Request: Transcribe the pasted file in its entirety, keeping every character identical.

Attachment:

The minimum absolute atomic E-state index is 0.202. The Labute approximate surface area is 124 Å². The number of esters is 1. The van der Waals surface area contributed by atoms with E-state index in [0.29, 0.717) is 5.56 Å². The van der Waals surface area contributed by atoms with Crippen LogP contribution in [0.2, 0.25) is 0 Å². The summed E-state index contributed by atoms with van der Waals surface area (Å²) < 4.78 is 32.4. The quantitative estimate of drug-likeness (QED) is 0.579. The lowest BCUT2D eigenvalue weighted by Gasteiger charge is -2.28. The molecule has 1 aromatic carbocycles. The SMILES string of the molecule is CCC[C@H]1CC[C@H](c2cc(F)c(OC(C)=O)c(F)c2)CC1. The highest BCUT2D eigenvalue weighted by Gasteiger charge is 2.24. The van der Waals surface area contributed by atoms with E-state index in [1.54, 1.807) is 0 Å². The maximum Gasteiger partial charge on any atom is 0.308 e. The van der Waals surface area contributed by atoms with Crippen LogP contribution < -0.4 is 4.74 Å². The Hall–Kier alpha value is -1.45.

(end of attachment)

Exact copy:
The minimum absolute atomic E-state index is 0.202. The Labute approximate surface area is 124 Å². The number of esters is 1. The van der Waals surface area contributed by atoms with E-state index in [0.29, 0.717) is 5.56 Å². The van der Waals surface area contributed by atoms with Crippen LogP contribution in [0.2, 0.25) is 0 Å². The summed E-state index contributed by atoms with van der Waals surface area (Å²) < 4.78 is 32.4. The quantitative estimate of drug-likeness (QED) is 0.579. The lowest BCUT2D eigenvalue weighted by Gasteiger charge is -2.28. The molecule has 1 aromatic carbocycles. The SMILES string of the molecule is CCC[C@H]1CC[C@H](c2cc(F)c(OC(C)=O)c(F)c2)CC1. The highest BCUT2D eigenvalue weighted by Gasteiger charge is 2.24. The van der Waals surface area contributed by atoms with E-state index in [1.54, 1.807) is 0 Å². The maximum Gasteiger partial charge on any atom is 0.308 e. The van der Waals surface area contributed by atoms with Crippen LogP contribution < -0.4 is 4.74 Å². The Hall–Kier alpha value is -1.45.